BONE-CHILLING: Book Reveals that Defense Department Was Previously Aware of Kabul Airport Attack Days Beforehand
A newly released military book has exposed the Biden regime’s bungled evacuation in Afghan , and the events that culminated in a suicide bombing incident that resulted in the deaths of 13 American troops at Kabul airport in 2021.
Two years have passed since the bombing at the airport gate that also resulted in the deaths of 170 Afghan civilians who were attempting to flee the capital as Taliban militants quickly retook the country. The book in question “Kabul: The Untold Story of Biden’s Fiasco and the American Warriors Who Fought to the End” was authored by Jerry Dunleavy and James Hasson. Hasson served as an Army officer in Afghanistan.
In the book, Hasson argued that this tragic incident was largely the product of the US’s reliance on the Taliban for security during the US’s botched withdrawal from the country.
“Our findings — tucked away in the Pentagon’s own documents and in the own words of military officers personally involved in the Afghanistan evacuation — provide more damning evidence about the dangerous stupidity of relying upon terrorists like the Taliban to provide security at Kabul airport,” co-author Dunleavy declared.
The book revealed at least two chances that US forces had to prevent this attack.
For instance, the book exposed how intelligence emerged of an impending ISIS-K attack on American troops tasked with guarding entry points a full nine days prior to the suicide bombing that occurred on August 26, 2021 at Karzai airport’s Abbey Gate. Additionally, two days before the attack, “intelligence channels were humming with warning.” However, Marines were kept in place to ensure crowd control while simultaneously allowing airport access to US citizens escaping the country, as thousands of Afghans were desperately pressing against the gates.
The authors were able to obtain intelligence files demonstrating that several US officials were aware that a bombing or violent was almost certain to happen:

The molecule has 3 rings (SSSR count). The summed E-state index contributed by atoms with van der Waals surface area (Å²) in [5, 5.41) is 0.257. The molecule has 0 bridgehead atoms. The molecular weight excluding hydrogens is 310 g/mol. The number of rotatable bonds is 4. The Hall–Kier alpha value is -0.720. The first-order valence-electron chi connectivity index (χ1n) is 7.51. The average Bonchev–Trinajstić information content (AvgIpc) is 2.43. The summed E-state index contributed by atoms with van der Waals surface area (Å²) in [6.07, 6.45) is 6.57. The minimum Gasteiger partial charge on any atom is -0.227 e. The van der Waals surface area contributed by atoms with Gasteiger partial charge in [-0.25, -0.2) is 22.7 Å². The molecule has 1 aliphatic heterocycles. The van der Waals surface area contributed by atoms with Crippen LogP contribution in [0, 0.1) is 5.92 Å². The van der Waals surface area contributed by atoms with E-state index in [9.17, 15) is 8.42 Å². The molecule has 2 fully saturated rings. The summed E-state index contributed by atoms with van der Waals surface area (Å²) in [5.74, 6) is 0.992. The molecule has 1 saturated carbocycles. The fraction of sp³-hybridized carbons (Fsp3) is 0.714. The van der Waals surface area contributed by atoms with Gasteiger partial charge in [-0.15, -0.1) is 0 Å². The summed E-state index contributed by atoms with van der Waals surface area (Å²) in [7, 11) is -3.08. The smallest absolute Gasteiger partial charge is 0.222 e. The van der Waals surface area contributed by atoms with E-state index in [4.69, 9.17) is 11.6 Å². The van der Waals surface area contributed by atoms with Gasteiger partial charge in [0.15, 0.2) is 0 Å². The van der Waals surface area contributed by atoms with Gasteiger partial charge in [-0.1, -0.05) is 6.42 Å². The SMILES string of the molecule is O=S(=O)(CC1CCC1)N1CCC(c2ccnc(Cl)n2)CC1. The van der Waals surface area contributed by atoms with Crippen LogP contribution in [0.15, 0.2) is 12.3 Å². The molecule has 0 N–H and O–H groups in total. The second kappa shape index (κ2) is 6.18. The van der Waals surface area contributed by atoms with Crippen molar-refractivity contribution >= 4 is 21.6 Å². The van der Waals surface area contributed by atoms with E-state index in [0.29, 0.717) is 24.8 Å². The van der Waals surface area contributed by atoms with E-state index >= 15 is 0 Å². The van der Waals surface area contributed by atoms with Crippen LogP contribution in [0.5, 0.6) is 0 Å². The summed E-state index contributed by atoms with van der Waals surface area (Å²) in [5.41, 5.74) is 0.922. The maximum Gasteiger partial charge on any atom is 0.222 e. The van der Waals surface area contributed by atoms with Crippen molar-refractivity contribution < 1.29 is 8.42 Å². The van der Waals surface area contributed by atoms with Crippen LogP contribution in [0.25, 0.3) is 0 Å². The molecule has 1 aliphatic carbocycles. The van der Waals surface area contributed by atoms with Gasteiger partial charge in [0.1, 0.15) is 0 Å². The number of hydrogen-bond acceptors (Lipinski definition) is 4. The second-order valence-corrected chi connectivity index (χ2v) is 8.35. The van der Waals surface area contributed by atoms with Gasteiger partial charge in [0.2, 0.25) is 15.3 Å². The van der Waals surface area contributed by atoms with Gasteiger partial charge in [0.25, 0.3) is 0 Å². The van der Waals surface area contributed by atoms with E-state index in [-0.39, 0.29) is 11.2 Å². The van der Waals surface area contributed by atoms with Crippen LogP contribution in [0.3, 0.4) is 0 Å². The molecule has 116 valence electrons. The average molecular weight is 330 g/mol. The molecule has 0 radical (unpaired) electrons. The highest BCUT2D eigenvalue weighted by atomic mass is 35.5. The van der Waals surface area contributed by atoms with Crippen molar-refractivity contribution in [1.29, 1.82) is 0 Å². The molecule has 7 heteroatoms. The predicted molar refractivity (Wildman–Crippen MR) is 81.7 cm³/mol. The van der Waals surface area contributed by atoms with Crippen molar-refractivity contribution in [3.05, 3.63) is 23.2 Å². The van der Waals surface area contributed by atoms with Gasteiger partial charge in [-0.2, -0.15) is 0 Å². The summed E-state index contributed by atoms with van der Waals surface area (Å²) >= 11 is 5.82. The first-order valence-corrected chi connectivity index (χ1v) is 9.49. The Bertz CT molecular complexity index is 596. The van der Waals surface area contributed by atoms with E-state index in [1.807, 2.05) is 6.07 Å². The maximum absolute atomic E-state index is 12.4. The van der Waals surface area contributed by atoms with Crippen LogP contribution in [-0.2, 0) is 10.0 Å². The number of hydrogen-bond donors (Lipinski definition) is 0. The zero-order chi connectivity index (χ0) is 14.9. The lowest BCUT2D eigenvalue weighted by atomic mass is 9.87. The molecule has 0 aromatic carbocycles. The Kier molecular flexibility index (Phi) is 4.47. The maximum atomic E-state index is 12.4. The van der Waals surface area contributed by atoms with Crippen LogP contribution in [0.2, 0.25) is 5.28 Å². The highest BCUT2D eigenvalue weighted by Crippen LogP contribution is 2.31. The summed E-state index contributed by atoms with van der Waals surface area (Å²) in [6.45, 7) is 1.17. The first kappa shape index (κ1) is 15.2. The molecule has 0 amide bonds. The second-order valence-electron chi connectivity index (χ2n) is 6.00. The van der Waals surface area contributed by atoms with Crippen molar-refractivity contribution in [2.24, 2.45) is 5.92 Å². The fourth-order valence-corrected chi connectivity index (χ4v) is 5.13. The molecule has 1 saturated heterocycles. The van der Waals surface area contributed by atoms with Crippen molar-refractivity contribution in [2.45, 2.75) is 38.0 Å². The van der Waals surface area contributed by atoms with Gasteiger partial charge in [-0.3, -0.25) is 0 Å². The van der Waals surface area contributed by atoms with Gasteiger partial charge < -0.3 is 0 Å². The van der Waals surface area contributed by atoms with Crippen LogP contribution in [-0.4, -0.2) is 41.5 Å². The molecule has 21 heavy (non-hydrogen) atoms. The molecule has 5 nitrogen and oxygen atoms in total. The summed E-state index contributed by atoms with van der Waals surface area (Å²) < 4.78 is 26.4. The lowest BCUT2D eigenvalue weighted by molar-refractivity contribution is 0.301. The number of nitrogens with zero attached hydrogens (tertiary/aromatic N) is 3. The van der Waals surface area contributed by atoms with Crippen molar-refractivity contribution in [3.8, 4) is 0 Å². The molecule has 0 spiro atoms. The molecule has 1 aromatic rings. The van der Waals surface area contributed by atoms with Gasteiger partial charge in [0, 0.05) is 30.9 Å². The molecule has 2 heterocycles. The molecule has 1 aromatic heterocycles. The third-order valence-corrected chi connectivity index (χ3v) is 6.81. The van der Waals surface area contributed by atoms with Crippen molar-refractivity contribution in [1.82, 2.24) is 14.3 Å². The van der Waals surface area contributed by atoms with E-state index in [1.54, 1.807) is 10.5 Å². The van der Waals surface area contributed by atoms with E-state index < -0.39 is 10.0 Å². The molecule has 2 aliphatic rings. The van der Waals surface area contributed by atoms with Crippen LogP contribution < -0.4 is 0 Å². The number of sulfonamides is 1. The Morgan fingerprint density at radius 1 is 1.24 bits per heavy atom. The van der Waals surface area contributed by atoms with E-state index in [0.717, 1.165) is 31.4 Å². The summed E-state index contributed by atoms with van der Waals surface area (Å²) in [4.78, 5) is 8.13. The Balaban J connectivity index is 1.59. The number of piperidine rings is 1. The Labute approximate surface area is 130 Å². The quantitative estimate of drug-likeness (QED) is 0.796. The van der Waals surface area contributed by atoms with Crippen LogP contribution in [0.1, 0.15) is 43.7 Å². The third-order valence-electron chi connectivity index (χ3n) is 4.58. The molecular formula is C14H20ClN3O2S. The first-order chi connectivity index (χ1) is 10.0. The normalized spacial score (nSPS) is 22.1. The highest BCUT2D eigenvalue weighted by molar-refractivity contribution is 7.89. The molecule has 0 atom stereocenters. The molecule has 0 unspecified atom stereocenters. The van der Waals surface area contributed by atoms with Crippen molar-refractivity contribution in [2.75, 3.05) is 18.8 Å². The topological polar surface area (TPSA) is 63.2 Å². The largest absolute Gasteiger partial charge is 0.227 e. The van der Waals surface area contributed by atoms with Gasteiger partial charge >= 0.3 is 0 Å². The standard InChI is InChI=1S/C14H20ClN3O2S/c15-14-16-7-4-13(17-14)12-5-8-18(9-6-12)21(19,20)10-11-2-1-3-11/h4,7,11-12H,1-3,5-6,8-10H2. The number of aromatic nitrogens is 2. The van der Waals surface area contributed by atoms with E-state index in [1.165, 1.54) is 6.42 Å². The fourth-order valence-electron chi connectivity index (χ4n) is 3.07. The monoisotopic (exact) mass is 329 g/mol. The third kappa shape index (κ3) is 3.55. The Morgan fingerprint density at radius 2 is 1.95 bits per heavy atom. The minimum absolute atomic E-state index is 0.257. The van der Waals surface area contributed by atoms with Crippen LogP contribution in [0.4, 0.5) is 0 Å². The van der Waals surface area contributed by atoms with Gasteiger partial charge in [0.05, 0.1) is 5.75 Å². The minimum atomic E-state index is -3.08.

‘I shared intelligence about the pending attack, so everyone was aware, and knew it was happening,’ said the officer. ‘The intelligence community didn’t know the gate, but assessed it would be Abbey Gate due to the number of people there.’
The gate was initially due to close around then but the British government and others lobbied to keep it open as they sought to rescue their last remaining citizens.
The threat of an attack was so high, report Dunleavy and Hassan, that Marines there were ordered on to one knee all night to reduce their exposure to an explosion. A day later medical units were told to be on alert for a mass casualty event.
The book also detailed how there was another missed opportunity to eliminate an ISIS-K terrorist cell, but US operational decision-makers were hamstrum by their questionable relationship with the Taliban, which Tyler Durden of ZeroHedge detailed below:
Another officer described how there were was daily coordination with the Taliban on security, and nightly intelligence meetings between U.S. units to share latest information.
‘Units at H.K.I.A (Hamid Karzai International Airport) used Chat Surfer to disseminate information on threats,’ he said.
‘Intelligence officers knew that ISIS-K. was staging in a hotel 2-3 kilometers west of H.K.I.A., and D2 asked the Taliban to conduct an assault on the hotel, but they never did.’
“As a result of the threat reporting, we conducted a targeting effort focused on ISIS K threats leading into Kabul,” the officer was additionally quoted as declaring. “The strike unit was ‘authorized to look at ISIS-K targets’ but had to submit detailed proposals for permission to engage.'”
That permission never came to fruition due to top commanders being allegedly worried about the “negative response” coming from the Taliban at a sensitive moment when the Pentagon needed its security cooperation to safely extract American personnel out of the country.
Co-author James Hasson said in a concluding remark, “Leaders in D.C. made one unforced error after another throughout the withdrawal, and each mistake compounded the risk to the men and women on the ground.”
“Ultimately, it led to U.S. commanders tailoring decisions to the desires of Taliban leaders who had them surrounded, and to the loss of thirteen brave Americans,” he concluded.
While the initial punitive expedition to bring the terrorists based in Afghanistan to justice in the immediate aftermath of the 9/11 attacks was justified, the multi-decade occupation of Afghanistan was a bungled nation-building experiment of epic proportions.
The way this occupation ended was a fitting symbol of how ill-fated this geopolitical venture turned out to be. Sadly, no one will be brought to justice for their failure to prevent this terrorist attack much less the execution of the nation-building boondoggle that was the occupation of Afghanistan by US forces.